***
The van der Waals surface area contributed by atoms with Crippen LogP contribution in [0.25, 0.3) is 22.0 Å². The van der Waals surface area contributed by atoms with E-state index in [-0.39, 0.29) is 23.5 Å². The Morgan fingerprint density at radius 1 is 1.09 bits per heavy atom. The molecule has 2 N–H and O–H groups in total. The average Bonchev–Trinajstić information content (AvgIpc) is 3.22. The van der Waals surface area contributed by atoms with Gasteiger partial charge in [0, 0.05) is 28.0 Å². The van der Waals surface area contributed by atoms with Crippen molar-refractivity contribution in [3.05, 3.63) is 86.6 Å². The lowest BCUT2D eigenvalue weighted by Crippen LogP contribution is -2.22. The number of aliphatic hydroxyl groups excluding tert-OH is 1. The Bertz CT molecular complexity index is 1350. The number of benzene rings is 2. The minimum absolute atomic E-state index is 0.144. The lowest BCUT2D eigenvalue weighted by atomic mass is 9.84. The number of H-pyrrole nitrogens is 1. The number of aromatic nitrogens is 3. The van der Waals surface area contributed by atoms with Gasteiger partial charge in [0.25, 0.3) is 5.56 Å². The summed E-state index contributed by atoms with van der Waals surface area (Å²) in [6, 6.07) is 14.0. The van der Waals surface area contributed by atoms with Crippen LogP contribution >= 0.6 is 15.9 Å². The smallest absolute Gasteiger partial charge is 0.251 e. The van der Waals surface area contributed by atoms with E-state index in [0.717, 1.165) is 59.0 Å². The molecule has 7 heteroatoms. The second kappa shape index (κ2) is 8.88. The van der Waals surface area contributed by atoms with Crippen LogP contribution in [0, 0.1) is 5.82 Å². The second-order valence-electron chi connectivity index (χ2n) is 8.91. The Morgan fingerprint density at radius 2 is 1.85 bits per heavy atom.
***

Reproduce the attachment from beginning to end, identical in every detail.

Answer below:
The van der Waals surface area contributed by atoms with Crippen LogP contribution in [0.25, 0.3) is 22.0 Å². The van der Waals surface area contributed by atoms with E-state index in [-0.39, 0.29) is 23.5 Å². The Morgan fingerprint density at radius 1 is 1.09 bits per heavy atom. The molecule has 2 N–H and O–H groups in total. The average Bonchev–Trinajstić information content (AvgIpc) is 3.22. The van der Waals surface area contributed by atoms with Gasteiger partial charge in [0, 0.05) is 28.0 Å². The van der Waals surface area contributed by atoms with Crippen molar-refractivity contribution in [3.05, 3.63) is 86.6 Å². The lowest BCUT2D eigenvalue weighted by Crippen LogP contribution is -2.22. The number of aliphatic hydroxyl groups excluding tert-OH is 1. The Bertz CT molecular complexity index is 1350. The number of benzene rings is 2. The minimum absolute atomic E-state index is 0.144. The lowest BCUT2D eigenvalue weighted by atomic mass is 9.84. The number of H-pyrrole nitrogens is 1. The number of aromatic nitrogens is 3. The van der Waals surface area contributed by atoms with Gasteiger partial charge in [0.25, 0.3) is 5.56 Å². The summed E-state index contributed by atoms with van der Waals surface area (Å²) in [6, 6.07) is 14.0. The van der Waals surface area contributed by atoms with Crippen LogP contribution >= 0.6 is 15.9 Å². The smallest absolute Gasteiger partial charge is 0.251 e. The van der Waals surface area contributed by atoms with E-state index in [0.717, 1.165) is 59.0 Å². The molecule has 7 heteroatoms. The second kappa shape index (κ2) is 8.88. The van der Waals surface area contributed by atoms with Crippen LogP contribution in [0, 0.1) is 5.82 Å². The second-order valence-electron chi connectivity index (χ2n) is 8.91. The Morgan fingerprint density at radius 2 is 1.85 bits per heavy atom.